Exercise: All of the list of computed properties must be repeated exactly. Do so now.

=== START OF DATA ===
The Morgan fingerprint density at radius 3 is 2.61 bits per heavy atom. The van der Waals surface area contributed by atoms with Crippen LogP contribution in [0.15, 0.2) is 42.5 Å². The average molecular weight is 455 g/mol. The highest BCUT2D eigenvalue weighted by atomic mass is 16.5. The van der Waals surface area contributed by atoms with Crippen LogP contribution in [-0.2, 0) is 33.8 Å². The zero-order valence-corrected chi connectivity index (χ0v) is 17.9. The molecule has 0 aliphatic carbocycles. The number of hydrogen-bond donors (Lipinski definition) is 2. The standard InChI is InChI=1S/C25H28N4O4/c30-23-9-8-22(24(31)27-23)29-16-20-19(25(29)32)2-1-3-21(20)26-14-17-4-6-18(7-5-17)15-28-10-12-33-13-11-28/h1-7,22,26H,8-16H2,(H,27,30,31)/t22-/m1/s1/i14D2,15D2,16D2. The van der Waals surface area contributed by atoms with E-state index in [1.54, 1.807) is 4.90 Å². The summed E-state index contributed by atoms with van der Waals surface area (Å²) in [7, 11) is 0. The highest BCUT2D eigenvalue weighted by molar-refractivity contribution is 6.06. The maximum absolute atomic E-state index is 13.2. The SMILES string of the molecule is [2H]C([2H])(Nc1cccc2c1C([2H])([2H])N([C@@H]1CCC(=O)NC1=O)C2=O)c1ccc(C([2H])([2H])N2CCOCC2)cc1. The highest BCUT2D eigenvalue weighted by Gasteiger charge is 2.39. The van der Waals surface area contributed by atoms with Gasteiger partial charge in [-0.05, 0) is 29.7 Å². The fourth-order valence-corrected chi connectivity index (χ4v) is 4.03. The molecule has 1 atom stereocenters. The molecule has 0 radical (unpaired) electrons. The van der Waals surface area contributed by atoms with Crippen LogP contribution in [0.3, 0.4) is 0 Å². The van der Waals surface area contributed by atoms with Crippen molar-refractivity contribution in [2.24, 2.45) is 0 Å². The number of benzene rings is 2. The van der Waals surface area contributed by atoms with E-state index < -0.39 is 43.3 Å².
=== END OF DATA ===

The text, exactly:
The Morgan fingerprint density at radius 3 is 2.61 bits per heavy atom. The van der Waals surface area contributed by atoms with Crippen LogP contribution in [0.15, 0.2) is 42.5 Å². The average molecular weight is 455 g/mol. The highest BCUT2D eigenvalue weighted by atomic mass is 16.5. The van der Waals surface area contributed by atoms with Crippen LogP contribution in [-0.2, 0) is 33.8 Å². The zero-order valence-corrected chi connectivity index (χ0v) is 17.9. The molecule has 0 aliphatic carbocycles. The number of hydrogen-bond donors (Lipinski definition) is 2. The standard InChI is InChI=1S/C25H28N4O4/c30-23-9-8-22(24(31)27-23)29-16-20-19(25(29)32)2-1-3-21(20)26-14-17-4-6-18(7-5-17)15-28-10-12-33-13-11-28/h1-7,22,26H,8-16H2,(H,27,30,31)/t22-/m1/s1/i14D2,15D2,16D2. The van der Waals surface area contributed by atoms with E-state index in [1.54, 1.807) is 4.90 Å². The summed E-state index contributed by atoms with van der Waals surface area (Å²) in [7, 11) is 0. The highest BCUT2D eigenvalue weighted by molar-refractivity contribution is 6.06. The maximum absolute atomic E-state index is 13.2. The SMILES string of the molecule is [2H]C([2H])(Nc1cccc2c1C([2H])([2H])N([C@@H]1CCC(=O)NC1=O)C2=O)c1ccc(C([2H])([2H])N2CCOCC2)cc1. The highest BCUT2D eigenvalue weighted by Gasteiger charge is 2.39. The van der Waals surface area contributed by atoms with Gasteiger partial charge in [-0.05, 0) is 29.7 Å². The fourth-order valence-corrected chi connectivity index (χ4v) is 4.03. The molecule has 1 atom stereocenters. The molecule has 0 radical (unpaired) electrons. The van der Waals surface area contributed by atoms with Crippen LogP contribution in [0.3, 0.4) is 0 Å². The van der Waals surface area contributed by atoms with Crippen molar-refractivity contribution in [2.24, 2.45) is 0 Å². The number of benzene rings is 2. The van der Waals surface area contributed by atoms with E-state index < -0.39 is 43.3 Å².